Odessa-Havana at Chutzpah Fest

Klezmer-Cubano group's fusion roots run deep

Multi-cultural octet montage. Photos: Odessa-Havana

Playing at the Chutzpah Festival amidst the U.S. presidential primary sweepstakes, American expatriate David Buchbinder, co-leader of the Toronto-based Klezmer-Cubano fusion band Odessa/Havana, couldn't resist a cheap shot at the land of his birth.

In note of Canadian triumphalism, he congratulated us all for melding and harmonizing our ethnic and musical diversity, rather than fomenting divisive tribalism like some countries he could name.

Well, maybe. Anyway, at least his onstage array of seven band-mates seemed to bear out his boast. He was flanked on one side by Maryam Hassan Tollar, a spectacularly versatile torch singer from Egypt.

On the other side, reed player Peter Lutek, a Canadian Ukranian, sizzled out sax and clarinet licks almost as hot as his bright red blazer. Violinist Aleksandar Gajic, billed as the "Serbian Sensation," wore the mien of a staid and portly burgher -- until he cut loose, stomping and snorting, with wildly inventive solos.

Metis bassist Justin Gray, the youngster of the ensemble, was almost dwarfed by his instrument, but his a capella intro's to several numbers left no doubt about his mastery.

Two elfin drummers: Northern Irish leprechaun Mark Kelso on traps and a puckish Afro-Cuban Joaquin Nunez Hidalgo on bongos, congas plus a whole console of rattles, woodblocks and bells. Another Cuban, Hilario Duran, anchored the keyboard and co-led the band.

Bullet headed and ramrod straight in his black sharkskin suit, he was as shiny, stolid and magisterial as his grand piano. He composed much of the repertoire.

The rest was written by Buchbinder himself, "the token Jew" of the ensemble, as he announced himself to the Chutzpah crowd. He also MC'd the evening with running commentary and banter.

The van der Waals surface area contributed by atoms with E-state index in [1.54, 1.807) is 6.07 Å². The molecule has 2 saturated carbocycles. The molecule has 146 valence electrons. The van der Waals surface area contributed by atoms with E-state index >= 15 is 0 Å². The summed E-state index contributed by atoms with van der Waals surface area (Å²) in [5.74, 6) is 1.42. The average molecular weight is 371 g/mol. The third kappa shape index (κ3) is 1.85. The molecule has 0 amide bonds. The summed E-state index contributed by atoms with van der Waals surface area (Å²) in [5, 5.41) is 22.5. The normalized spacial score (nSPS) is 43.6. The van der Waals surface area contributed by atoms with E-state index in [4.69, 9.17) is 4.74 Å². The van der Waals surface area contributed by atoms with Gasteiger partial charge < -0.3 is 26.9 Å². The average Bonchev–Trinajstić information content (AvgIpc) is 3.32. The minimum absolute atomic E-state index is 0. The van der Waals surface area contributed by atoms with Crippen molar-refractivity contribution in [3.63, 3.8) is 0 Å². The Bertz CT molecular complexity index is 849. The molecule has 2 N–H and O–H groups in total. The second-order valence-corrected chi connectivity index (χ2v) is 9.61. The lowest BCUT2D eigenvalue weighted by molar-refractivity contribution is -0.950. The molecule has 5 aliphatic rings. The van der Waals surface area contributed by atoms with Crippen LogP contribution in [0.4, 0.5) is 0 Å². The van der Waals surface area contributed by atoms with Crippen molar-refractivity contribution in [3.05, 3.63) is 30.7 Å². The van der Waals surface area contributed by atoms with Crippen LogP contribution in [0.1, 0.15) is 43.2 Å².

Make no mistake, he stressed: there's a lot more to fusion strains of Klezmer-Cubano than just "Desi Arnaz meets Fiddler on the Roof." The group's hybridized roots reach far deeper than contemporary Toronto -- all the way back, in fact, to medieval Andalusia, In their blend of Arab, Jewish, Latin and Visigothic influences, the Moorish kingdoms of that era set a high water benchmark of multicultural cosmopolitanism unmatched for centuries thereafter.

The reconquista and ensuing Inquisition put an end to all that. Islam was rolled back to North Africa and Crimea, trailing in its wake a renewed Sephardic diaspora.

Spain's remaining Jews, after coerced baptisms, emerged as marranos, restive converts, disproportionately represented in the ranks of Iberian New World expeditionaries.

No wonder the musics of Crimean Odessa and New World Havana share so many minor mode harmonies and world-weary undertones.

Buchbinder prefaced one of the strongest pieces of the eveningwith a description of his own recent visit to the port city of Cadiz.

It's on Spain's west coast, the Atlantic edge of Andalusia, and traces its history back to ancient Phoenicians sea-farers. In its time the city has served as a terminus for caravans from the East and galleons from the West, blending myriad cultures along the way. And in the ensuing piece, Odessa /Havana brought out many of these resonances.

It started with a long bass solo, Gray spelunking way down into the bottom registers of his range. Then, to a loping caravan rhythm from both percussionists, Hassan-Tollar opens up with a long and elegant ululating treble line, echoed in snippets by Gajic.

Buchbinder and Lutek weigh in with brassy trumpet and sax fanfares as Duran adorns the whole with a filigree of arpeggios. It all adds up to a richly evocative mood piece: sun-glinting highlights on sea spume, glimpsed through a Moorish latticed window.

Not that the repertoire lacked more standard big-band fare, either. The concluding item, Rumba Judaica, had audience members literally dancing in the aisles and looking forward to Odessa/Havana's return visit to these shores.

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